Hazlett on The Rationality of U.S. Regulation of the Broadcast Spectrum in the 1934 Communications Act

Hazlett-The-Rationality

On the 80th anniversary of the Communications Act, the November 2014 issue of The Review of Industrial Organization looks back at the landmark legislation and ahead to the future of broadcast regulation. The journal features an article by Thomas W. Hazlett, “The Rationality of U.S. Regulation of the Broadcast Spectrum in the 1934 Communications Act.”

Thomas W. Hazlett,
H.H. Macaulay Endowed Professor of Economics
Clemson University

Review of Industrial Organization
Volume 45, Issue 3 (November 2014), 203-220
© Springer Science+Business Media New York 2014

Published on-line: August 27, 2014

Hazlett’s paper is available here:

Download PDF (367 KB)

Here is the abstract:

Abstract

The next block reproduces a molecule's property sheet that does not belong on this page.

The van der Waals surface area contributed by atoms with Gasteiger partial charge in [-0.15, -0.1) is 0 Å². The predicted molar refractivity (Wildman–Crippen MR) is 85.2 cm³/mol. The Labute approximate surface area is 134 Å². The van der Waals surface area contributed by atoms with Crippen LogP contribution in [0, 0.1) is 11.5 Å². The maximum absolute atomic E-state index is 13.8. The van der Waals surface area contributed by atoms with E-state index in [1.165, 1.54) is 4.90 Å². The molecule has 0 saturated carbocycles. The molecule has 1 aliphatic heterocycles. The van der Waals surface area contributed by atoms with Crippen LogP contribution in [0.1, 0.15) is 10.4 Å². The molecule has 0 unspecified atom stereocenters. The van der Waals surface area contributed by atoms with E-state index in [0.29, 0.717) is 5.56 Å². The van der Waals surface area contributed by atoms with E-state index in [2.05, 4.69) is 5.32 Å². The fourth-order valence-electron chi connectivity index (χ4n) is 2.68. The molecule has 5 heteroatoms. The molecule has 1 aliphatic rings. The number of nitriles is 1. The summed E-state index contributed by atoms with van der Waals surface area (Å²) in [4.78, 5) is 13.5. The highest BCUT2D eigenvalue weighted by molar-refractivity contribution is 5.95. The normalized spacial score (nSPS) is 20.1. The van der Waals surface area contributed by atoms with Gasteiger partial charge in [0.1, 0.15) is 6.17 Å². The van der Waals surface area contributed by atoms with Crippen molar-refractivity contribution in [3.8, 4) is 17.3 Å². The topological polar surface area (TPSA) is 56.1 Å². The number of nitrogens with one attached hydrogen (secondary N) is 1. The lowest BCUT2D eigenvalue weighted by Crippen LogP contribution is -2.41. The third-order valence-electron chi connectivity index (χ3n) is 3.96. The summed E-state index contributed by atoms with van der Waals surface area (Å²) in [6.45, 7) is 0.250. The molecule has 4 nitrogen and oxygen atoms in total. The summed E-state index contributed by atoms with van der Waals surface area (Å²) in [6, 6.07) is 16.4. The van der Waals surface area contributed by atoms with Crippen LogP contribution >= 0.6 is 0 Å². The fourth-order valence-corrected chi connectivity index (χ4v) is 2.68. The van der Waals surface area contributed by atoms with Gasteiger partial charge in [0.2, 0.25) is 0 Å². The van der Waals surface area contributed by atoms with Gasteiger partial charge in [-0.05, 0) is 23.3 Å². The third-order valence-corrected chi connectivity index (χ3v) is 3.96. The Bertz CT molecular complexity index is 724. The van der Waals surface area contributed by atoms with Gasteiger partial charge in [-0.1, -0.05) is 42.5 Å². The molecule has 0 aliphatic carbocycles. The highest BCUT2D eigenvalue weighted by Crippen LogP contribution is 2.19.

The Federal Radio Commission regulated radio broadcasting, 1927–1934. With the passage of the Communications Act of 1934, the 1927 Radio Act (enabling the Commission) was re-enacted in whole. This congressional endorsement yields key evidence as to what policy outcomes were intended, differentiating competing theories for the origins of spectrum allocation law: Coase (J Law Econ 2(1):1–40, 1959), emphasizing policy error; Hazlett (J Law Econ 33:133–175, 1990), focusing on “franchise rents” in a public choice framework; and the “public interest” hypothesis, reconstructed by Moss and Fein (J Policy Hist 15(4):389–416, 2003). Congress’ revealed preferences prove consistent with the franchise rents theory, while contradicting the other two.

 

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